The reauthorization of the 2006 pandemic preparedness law expires in September and is the only major must-pass health bill Congress is considering this year.
Walensky was lobbying Congress to use the vehicle to expand data authorities as requirements for labs and hospitals wind down after the public health emergency. Republicans were already hesitant to give the agency more authority, but now with budget cuts, it’s looking less likely.
“We do know that there’s very little wiggle room here,” said Jen Kates, senior vice president at KFF, formerly known as the Kaiser Family Foundation.
The CDC’s goals of rebuilding the nation’s public health infrastructure and public health workforce, which is roughly 80,000 workers in deficit, is highly dependent on congressional money. Kates said that now, “there’s just not going to be room to make those kinds of improvements.”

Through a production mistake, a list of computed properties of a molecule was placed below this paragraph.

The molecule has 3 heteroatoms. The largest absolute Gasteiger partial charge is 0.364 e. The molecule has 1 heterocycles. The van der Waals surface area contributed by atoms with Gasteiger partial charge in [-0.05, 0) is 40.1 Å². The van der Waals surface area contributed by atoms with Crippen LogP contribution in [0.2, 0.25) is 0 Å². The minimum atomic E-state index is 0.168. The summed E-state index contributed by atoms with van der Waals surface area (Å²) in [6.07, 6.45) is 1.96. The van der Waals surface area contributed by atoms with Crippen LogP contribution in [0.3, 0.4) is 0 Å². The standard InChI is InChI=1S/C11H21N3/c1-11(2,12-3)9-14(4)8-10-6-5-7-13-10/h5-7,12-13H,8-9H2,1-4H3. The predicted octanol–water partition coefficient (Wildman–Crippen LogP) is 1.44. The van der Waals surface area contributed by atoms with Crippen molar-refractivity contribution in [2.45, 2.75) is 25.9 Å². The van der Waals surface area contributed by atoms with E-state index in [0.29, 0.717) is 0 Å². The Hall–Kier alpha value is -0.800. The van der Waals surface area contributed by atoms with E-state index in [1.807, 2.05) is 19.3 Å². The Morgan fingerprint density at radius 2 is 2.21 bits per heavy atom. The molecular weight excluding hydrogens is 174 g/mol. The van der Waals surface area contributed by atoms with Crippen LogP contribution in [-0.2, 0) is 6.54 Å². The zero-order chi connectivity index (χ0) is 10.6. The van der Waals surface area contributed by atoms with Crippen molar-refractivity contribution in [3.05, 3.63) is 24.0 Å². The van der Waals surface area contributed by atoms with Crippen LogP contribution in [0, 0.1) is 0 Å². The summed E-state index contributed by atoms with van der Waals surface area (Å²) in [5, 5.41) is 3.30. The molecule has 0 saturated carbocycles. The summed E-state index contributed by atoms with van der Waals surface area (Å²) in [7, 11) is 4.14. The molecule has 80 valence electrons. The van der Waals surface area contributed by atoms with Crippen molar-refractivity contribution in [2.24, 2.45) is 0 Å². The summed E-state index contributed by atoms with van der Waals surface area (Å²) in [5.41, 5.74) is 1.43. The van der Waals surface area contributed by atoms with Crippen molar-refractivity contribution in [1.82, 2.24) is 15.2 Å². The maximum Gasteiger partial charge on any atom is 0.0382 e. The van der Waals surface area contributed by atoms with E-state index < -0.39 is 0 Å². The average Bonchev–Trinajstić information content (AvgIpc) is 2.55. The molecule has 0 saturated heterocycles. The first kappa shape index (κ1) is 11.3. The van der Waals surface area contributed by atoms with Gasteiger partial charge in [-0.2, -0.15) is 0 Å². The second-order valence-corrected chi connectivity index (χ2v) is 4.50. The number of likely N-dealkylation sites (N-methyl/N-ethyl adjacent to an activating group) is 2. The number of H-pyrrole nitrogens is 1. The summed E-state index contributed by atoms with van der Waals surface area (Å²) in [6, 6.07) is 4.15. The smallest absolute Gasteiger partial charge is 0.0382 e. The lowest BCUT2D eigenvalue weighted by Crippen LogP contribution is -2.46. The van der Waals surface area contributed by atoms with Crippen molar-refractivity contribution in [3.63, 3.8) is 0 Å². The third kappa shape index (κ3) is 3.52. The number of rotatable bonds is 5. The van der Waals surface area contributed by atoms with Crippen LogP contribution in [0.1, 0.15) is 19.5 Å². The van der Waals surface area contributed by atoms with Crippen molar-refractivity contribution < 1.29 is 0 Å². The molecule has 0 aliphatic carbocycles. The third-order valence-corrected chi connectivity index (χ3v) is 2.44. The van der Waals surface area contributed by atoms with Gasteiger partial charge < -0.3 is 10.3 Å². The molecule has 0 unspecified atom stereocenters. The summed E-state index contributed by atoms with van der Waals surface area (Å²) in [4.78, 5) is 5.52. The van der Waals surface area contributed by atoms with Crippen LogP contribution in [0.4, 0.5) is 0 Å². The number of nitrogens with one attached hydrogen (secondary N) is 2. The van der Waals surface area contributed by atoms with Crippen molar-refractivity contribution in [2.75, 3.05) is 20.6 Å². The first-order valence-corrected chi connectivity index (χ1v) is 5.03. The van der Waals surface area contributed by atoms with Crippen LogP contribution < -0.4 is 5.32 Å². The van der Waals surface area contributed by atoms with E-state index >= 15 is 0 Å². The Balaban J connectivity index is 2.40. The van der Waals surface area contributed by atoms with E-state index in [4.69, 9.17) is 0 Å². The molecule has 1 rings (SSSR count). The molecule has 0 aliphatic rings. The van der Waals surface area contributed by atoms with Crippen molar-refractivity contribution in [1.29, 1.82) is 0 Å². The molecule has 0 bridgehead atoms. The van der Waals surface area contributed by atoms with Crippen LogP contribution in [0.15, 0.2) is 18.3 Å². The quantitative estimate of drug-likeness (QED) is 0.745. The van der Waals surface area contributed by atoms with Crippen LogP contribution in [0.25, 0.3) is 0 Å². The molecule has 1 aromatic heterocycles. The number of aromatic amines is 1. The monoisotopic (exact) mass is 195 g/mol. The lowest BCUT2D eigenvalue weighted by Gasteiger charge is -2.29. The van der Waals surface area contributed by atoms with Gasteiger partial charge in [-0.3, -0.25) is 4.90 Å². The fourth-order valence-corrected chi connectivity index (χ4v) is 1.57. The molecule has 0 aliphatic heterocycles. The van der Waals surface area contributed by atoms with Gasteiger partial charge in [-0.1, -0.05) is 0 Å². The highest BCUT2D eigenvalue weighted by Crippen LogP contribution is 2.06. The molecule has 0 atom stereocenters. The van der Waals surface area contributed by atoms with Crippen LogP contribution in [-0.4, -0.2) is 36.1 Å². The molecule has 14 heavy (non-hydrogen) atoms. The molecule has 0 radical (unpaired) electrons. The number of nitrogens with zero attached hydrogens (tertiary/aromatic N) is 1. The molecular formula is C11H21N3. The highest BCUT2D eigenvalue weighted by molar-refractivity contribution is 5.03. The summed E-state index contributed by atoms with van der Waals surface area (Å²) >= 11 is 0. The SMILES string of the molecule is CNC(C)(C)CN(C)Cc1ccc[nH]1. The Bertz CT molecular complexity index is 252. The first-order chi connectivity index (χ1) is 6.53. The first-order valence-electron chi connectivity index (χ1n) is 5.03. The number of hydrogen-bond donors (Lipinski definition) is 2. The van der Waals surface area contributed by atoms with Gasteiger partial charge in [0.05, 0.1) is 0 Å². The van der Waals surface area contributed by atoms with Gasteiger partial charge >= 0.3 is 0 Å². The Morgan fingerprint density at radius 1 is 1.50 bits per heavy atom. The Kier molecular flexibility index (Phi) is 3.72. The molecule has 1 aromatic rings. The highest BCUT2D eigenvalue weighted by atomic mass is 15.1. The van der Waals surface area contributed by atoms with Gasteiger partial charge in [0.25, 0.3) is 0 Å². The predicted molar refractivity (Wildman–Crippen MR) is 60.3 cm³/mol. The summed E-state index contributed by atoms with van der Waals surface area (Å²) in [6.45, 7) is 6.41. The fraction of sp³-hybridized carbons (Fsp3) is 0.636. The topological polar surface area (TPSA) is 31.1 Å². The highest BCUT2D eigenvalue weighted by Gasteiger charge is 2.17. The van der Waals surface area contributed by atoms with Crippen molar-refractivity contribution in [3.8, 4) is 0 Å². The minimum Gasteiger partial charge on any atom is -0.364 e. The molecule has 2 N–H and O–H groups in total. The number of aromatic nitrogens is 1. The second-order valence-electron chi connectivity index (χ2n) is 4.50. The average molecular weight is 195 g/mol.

The debt deal’s pandemic rescissions left untouched other agency initiatives, such as investments in next-generation vaccines, test procurement capacity and long COVID research. The debt deal left $10 billion for these priorities.
A familiar face
Cohen will join the Biden administration with just a year and a half left before Biden’s term ends, but many say that her preexisting relationships will help her hit the ground running.